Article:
“You can’t win anything with kids”
– Alan Hansen, Match of the Day, 1995

Aged 13, Sky Brown won a bronze medal at the Tokyo Olympics. She is the youngest ever British Olympic medal winner.
Experience is supposed to be the best teacher but a flood of medals for teenage competitors at the Tokyo Olympics, and Emma Raducanu’s stunning performances in winning the US Open tennis, suggests that the naivety of youth may also be a distinct advantage.

Wiring the mind

Over 20 teenagers won medals at the Games and half of them gold. The medals have come in various sports: archery, athletics, climbing. Sky Brown’s bronze was in the park skateboarding.
Sports psychologists say that aside from the physical advantages that teenagers have in some sports, such as greater flexibility, there are differences in attitude that help them secure medals.
Writer Malcolm Gladwell talks about ‘panicking’ versus ‘choking’. He describes the differences between the two in behaviour and brain processes.
“Choking is about thinking too much. Panic is about thinking too little. Choking is about loss of instinct. Panic is reversion to instinct. They may look the same, but they are worlds apart.” It is choking that leads to a loss of performance at key moments. Instinct is a much more reliable ally.
Dr Jon Finn, of Tougher Minds, a training company, said teenagers’ brains are wired differently, which means they’re more likely to take more and bigger risks.
“In simple terms, brains are wired from the back of the head to the front, to an area behind the eyes known as the prefrontal cortex,” he said. One of this cortex’s jobs is to assess risks. That part of the brain is not properly wired until our mid-twenties, which means the area that assesses risk is not fully developed in teenagers.
This explains why car insurance premiums are higher for young people and why the military recruits teenagers, but it could also explain why a young skateboarder in the Olympics might be more likely to try a tricky 360 degree spin.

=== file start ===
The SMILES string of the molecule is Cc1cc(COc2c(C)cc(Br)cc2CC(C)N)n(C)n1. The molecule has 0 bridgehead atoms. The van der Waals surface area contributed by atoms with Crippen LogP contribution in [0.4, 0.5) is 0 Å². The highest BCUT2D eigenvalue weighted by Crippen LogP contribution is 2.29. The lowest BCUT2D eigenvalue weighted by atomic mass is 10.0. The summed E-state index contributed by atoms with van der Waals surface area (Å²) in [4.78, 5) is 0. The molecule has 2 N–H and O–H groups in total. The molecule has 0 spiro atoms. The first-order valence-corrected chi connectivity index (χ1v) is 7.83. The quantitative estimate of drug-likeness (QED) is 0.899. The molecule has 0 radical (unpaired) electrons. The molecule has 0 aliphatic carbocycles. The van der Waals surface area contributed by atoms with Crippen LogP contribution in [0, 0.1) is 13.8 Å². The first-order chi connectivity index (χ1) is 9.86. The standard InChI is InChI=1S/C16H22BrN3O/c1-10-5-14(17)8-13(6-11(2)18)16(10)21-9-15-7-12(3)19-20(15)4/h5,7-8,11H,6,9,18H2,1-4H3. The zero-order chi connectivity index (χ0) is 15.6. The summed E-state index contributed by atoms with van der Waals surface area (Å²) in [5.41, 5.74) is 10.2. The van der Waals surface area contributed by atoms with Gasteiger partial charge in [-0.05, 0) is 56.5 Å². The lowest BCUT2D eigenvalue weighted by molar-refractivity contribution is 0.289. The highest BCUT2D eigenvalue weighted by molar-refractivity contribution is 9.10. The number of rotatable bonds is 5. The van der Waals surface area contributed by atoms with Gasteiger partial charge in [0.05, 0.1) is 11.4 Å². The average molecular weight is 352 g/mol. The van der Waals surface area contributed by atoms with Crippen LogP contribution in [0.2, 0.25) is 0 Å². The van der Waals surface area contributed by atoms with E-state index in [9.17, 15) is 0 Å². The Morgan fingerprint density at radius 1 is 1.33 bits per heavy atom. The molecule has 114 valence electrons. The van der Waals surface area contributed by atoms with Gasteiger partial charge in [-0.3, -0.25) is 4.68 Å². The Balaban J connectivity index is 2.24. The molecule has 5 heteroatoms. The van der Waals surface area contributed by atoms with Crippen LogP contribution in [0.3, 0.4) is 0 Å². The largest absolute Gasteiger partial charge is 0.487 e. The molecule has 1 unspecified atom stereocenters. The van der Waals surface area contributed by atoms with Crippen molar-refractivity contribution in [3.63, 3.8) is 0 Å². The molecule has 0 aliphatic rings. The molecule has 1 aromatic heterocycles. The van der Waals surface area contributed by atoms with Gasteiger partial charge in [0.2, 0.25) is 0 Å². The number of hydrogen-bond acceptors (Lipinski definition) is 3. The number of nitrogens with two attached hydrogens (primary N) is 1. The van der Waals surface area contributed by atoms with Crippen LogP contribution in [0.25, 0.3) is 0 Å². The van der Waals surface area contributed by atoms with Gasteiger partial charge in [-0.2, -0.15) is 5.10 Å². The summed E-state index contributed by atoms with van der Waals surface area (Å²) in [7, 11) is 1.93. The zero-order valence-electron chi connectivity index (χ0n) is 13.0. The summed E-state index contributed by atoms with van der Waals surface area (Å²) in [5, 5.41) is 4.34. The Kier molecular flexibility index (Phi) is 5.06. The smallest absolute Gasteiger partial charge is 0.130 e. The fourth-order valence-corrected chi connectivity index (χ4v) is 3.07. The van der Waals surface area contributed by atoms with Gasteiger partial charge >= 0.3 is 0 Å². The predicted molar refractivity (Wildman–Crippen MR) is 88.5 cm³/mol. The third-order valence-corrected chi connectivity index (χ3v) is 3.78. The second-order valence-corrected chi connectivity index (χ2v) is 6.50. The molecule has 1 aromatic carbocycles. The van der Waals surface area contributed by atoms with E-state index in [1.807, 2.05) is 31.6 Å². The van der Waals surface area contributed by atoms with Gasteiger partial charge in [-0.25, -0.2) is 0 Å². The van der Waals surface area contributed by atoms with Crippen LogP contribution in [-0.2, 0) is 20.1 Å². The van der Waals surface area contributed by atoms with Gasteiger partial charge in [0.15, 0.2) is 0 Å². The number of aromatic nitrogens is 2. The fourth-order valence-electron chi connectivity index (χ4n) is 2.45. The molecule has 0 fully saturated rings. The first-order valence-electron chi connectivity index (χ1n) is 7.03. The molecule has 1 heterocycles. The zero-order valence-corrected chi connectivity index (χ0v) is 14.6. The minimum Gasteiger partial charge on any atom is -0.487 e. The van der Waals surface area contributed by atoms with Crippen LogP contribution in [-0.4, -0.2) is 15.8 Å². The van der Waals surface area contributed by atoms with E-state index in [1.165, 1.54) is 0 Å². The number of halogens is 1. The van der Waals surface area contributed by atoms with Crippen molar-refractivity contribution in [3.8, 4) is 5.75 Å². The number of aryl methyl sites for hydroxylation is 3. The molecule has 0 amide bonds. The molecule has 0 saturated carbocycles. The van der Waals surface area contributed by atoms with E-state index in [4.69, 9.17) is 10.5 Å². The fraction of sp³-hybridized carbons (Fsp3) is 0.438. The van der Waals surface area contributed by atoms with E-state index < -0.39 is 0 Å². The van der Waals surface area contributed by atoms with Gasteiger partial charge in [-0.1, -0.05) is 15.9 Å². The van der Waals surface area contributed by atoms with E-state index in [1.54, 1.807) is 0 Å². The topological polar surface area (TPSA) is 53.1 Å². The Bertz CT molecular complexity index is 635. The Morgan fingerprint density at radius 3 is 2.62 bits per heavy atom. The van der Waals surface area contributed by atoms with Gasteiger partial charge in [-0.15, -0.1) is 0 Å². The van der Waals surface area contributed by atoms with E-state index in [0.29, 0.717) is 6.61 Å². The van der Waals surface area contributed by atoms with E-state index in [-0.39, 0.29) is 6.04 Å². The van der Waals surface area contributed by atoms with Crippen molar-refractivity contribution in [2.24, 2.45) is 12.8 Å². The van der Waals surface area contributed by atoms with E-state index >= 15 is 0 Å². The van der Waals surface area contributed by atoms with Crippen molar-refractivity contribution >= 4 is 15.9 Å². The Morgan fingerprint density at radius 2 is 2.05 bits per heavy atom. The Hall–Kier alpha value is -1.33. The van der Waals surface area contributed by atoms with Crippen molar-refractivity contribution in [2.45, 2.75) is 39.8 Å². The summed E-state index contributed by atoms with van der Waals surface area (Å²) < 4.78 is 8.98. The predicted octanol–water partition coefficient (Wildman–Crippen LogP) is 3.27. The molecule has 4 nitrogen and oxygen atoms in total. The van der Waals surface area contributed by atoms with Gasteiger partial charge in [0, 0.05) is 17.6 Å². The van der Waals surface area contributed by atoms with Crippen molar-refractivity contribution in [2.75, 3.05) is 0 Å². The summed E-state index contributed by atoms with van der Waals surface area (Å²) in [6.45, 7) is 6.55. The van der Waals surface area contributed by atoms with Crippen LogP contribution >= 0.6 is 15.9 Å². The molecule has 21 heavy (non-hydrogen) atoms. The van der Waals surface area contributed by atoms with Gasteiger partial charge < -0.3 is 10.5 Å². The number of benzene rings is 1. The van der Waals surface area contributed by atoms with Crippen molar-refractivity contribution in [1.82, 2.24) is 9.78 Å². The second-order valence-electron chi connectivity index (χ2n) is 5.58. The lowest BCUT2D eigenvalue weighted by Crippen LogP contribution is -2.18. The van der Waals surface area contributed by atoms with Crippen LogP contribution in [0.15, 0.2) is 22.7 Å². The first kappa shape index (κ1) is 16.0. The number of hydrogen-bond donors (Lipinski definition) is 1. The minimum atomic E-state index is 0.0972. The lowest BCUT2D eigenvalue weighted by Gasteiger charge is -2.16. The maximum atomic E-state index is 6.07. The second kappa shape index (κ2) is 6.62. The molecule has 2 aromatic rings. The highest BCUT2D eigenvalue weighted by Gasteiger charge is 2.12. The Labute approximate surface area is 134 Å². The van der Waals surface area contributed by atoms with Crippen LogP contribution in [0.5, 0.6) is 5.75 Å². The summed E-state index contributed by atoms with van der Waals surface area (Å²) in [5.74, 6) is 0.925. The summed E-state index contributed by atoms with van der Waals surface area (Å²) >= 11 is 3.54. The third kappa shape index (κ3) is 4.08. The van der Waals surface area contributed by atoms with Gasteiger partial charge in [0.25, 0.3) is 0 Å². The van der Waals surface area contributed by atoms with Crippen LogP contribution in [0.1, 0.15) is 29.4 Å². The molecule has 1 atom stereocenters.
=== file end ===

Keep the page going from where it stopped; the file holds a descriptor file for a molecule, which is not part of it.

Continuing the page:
“Of course, international competition at the elite level is not just about taking risks, there also needs to be diligence, hard work and expertise,” Finn said. “But it may be easier for young people to get the balance between risk and persistence right.”
Teenagers at the Games may also have benefited from “flying under the radar.” The lack of expectation and responsibility provide an element of freedom to go out and perform and enjoy the moment. In a world where nobody tells you that you’ve reached your peak, you can then continue to learn, improve and grow, and the competition feels a little less ultimate, and more as part of a journey.
Teenagers can give their best because they haven’t experienced the pressure and psychological distress of failure at the highest levels. “They don’t have as many demons.”
Most of the teenage medal winners are female. This could be because girls’ brains usually advance a year ahead of boys’, helping them have the maturity and discipline required to succeed at elite level.
Dr Josie Perry, a sports psychologist, thinks age is not the most important factor. “Athletes raised to see their sport as fun, tend to have a wide self-identity, so don’t see themselves as ‘only’ an athlete. The Games help them develop experience, so with no big expectations, they feel psychologically safe, have lower levels of stress, and thus perform better,” she said.

(Sources: Andrew Ellson in The Times; “What the Dog Saw”, by Malcolm Gladwell)

James Neophytou

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